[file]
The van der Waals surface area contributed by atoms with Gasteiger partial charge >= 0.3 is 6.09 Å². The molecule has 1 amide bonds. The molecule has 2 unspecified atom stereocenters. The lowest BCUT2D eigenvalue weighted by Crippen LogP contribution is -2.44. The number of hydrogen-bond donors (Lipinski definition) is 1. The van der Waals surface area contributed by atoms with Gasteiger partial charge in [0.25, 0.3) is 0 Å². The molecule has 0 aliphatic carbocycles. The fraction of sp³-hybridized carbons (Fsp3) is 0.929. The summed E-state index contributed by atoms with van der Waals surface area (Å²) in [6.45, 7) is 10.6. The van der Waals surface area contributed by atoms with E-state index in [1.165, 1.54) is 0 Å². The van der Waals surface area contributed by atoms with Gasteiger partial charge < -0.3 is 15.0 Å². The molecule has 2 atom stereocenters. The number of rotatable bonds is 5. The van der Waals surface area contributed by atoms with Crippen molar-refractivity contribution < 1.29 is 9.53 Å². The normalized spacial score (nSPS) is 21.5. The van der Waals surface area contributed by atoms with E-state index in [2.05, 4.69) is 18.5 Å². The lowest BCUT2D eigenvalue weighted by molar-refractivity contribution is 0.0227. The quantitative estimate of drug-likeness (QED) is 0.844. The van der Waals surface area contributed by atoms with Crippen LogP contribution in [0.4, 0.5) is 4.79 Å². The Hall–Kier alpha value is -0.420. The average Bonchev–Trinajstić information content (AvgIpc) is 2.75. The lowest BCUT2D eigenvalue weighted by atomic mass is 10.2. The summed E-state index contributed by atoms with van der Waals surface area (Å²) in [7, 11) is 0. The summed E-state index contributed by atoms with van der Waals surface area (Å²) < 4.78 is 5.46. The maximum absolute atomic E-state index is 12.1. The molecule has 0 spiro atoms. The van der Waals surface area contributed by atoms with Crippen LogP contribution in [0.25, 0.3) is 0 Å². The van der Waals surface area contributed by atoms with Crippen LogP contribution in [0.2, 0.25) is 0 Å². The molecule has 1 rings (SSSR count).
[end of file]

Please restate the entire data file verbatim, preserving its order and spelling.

The van der Waals surface area contributed by atoms with Gasteiger partial charge >= 0.3 is 6.09 Å². The molecule has 1 amide bonds. The molecule has 2 unspecified atom stereocenters. The lowest BCUT2D eigenvalue weighted by Crippen LogP contribution is -2.44. The number of hydrogen-bond donors (Lipinski definition) is 1. The van der Waals surface area contributed by atoms with Gasteiger partial charge in [0.25, 0.3) is 0 Å². The molecule has 0 aliphatic carbocycles. The fraction of sp³-hybridized carbons (Fsp3) is 0.929. The summed E-state index contributed by atoms with van der Waals surface area (Å²) in [6.45, 7) is 10.6. The van der Waals surface area contributed by atoms with E-state index in [1.165, 1.54) is 0 Å². The van der Waals surface area contributed by atoms with Gasteiger partial charge < -0.3 is 15.0 Å². The molecule has 2 atom stereocenters. The number of rotatable bonds is 5. The van der Waals surface area contributed by atoms with Crippen molar-refractivity contribution < 1.29 is 9.53 Å². The normalized spacial score (nSPS) is 21.5. The van der Waals surface area contributed by atoms with E-state index in [2.05, 4.69) is 18.5 Å². The lowest BCUT2D eigenvalue weighted by molar-refractivity contribution is 0.0227. The quantitative estimate of drug-likeness (QED) is 0.844. The van der Waals surface area contributed by atoms with Crippen LogP contribution in [0.4, 0.5) is 4.79 Å². The Hall–Kier alpha value is -0.420. The average Bonchev–Trinajstić information content (AvgIpc) is 2.75. The lowest BCUT2D eigenvalue weighted by atomic mass is 10.2. The summed E-state index contributed by atoms with van der Waals surface area (Å²) in [7, 11) is 0. The summed E-state index contributed by atoms with van der Waals surface area (Å²) < 4.78 is 5.46. The maximum absolute atomic E-state index is 12.1. The molecule has 0 spiro atoms. The van der Waals surface area contributed by atoms with Crippen LogP contribution in [0.25, 0.3) is 0 Å². The van der Waals surface area contributed by atoms with Crippen LogP contribution in [0.2, 0.25) is 0 Å². The molecule has 1 rings (SSSR count).